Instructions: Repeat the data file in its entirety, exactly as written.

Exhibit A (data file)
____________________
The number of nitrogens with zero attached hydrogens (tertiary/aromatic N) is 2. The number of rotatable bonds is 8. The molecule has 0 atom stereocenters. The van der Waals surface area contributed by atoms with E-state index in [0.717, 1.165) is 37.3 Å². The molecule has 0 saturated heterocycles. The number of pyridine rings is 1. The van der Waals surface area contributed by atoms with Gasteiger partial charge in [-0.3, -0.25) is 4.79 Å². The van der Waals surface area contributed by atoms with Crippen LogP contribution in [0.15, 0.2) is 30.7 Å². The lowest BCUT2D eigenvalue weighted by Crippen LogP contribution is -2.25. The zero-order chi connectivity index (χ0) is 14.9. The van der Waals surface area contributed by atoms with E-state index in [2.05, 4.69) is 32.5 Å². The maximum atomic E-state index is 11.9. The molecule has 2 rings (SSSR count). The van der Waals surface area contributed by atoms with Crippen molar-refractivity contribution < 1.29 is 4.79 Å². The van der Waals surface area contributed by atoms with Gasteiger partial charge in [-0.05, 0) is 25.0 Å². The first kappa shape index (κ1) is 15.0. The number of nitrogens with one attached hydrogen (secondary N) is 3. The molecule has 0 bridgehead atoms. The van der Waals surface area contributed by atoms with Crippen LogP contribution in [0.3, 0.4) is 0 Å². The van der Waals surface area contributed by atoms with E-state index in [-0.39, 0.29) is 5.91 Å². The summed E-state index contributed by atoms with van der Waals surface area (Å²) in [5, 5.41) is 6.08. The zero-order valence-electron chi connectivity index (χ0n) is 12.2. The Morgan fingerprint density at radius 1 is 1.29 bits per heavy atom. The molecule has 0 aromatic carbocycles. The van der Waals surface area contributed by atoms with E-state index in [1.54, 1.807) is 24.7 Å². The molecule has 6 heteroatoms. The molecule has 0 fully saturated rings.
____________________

The number of nitrogens with zero attached hydrogens (tertiary/aromatic N) is 2. The number of rotatable bonds is 8. The molecule has 0 atom stereocenters. The van der Waals surface area contributed by atoms with E-state index in [0.717, 1.165) is 37.3 Å². The molecule has 0 saturated heterocycles. The number of pyridine rings is 1. The van der Waals surface area contributed by atoms with Gasteiger partial charge in [-0.3, -0.25) is 4.79 Å². The van der Waals surface area contributed by atoms with Crippen LogP contribution in [0.15, 0.2) is 30.7 Å². The lowest BCUT2D eigenvalue weighted by Crippen LogP contribution is -2.25. The zero-order chi connectivity index (χ0) is 14.9. The van der Waals surface area contributed by atoms with E-state index in [2.05, 4.69) is 32.5 Å². The maximum atomic E-state index is 11.9. The molecule has 2 rings (SSSR count). The van der Waals surface area contributed by atoms with Crippen molar-refractivity contribution < 1.29 is 4.79 Å². The van der Waals surface area contributed by atoms with Gasteiger partial charge in [-0.05, 0) is 25.0 Å². The first kappa shape index (κ1) is 15.0. The number of nitrogens with one attached hydrogen (secondary N) is 3. The molecule has 0 bridgehead atoms. The van der Waals surface area contributed by atoms with Crippen LogP contribution in [0.3, 0.4) is 0 Å². The van der Waals surface area contributed by atoms with E-state index in [-0.39, 0.29) is 5.91 Å². The summed E-state index contributed by atoms with van der Waals surface area (Å²) in [5, 5.41) is 6.08. The zero-order valence-electron chi connectivity index (χ0n) is 12.2. The Morgan fingerprint density at radius 1 is 1.29 bits per heavy atom. The molecule has 0 aromatic carbocycles. The van der Waals surface area contributed by atoms with E-state index in [1.54, 1.807) is 24.7 Å². The molecule has 6 heteroatoms. The molecule has 0 fully saturated rings.